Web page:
Douglas, another Young America northern Democrat, was all for organizing a government to oversee territorial expansion, especially as he had some personal interest in a railroad route to the Pacific through these lands. More important, his Americanism assumed the necessity of establishing local governments in these areas so that white men could decide on their own institutions for themselves. He had no use for big government imposing policy on remote areas. He deplored congressional decisions, such as the Missouri Compromise, negating slavery in far-off places whose inhabitants might desire it. He wished to institutionalize local popular control, which he called popular sovereignty, by providing a territorial government for Kansas and Nebraska and allowing territorial residents to decide on slavery and everything else.

At first, Douglas sought to duck the politically dangerous step of actually repealing the Missouri Compromise and thereby repelling the North. He would say nothing about the old ban. He would merely report out a bill giving settlers in Kansas and Nebraska the right to vote for or against slavery at the time of statehood.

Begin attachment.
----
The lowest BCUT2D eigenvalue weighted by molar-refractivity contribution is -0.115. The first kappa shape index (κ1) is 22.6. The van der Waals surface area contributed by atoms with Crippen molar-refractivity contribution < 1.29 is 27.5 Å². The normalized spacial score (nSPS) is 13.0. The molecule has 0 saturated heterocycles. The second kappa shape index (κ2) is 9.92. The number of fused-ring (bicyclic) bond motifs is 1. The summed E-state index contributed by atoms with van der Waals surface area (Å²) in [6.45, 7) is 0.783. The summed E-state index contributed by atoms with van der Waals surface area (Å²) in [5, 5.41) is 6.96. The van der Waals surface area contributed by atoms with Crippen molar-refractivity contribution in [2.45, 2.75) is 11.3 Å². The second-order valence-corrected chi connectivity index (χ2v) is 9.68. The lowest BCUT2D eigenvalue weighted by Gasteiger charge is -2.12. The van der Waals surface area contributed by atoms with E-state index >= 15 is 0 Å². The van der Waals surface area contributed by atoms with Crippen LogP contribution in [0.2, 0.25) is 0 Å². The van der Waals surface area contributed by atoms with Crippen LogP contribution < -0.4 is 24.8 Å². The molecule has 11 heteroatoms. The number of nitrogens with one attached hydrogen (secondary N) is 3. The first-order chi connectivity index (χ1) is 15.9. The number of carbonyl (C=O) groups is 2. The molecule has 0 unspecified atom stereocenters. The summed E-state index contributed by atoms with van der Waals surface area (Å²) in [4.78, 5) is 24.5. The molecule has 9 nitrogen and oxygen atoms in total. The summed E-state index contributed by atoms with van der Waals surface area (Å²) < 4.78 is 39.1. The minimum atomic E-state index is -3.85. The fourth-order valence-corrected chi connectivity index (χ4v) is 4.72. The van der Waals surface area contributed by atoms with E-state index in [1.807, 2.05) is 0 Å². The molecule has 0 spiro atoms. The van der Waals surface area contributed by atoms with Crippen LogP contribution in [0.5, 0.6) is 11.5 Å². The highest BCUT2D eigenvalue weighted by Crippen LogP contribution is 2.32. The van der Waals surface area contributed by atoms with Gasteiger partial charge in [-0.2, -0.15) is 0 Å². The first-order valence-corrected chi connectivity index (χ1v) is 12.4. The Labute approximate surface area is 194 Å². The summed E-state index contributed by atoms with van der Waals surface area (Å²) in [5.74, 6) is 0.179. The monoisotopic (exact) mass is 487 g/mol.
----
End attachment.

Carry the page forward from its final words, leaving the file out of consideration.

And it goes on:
Atchison and other southerners would not permit that evasion. If the Missouri Compromise outlawed slavery in these areas during the territorial phase, no slaveholder would be around to vote for slavery in the statehood phase. According to Douglas' own popular-sovereignty principles, citizens on the spot had the right to decide on their own institutions as soon as they elected any government. If Douglas would not honor his personal creed, the South would block his bill. Douglas finally relented. He added language permitting local inhabitants to vote on slavery during the territorial years.

Southern Whigs, always eager to show that southern Democrats only pretended to be friends of slavery, pointed out Douglas' remaining loophole. Until inhabitants voted, the Missouri Compromise would abolish slavery. Thus, no slaveholding territorial residents would be present to legalize slavery in the territorial phase. Whigs, led by Archibald Dixon of Kentucky, accordingly demanded that the slavery restriction of the Missouri Compromise be repealed.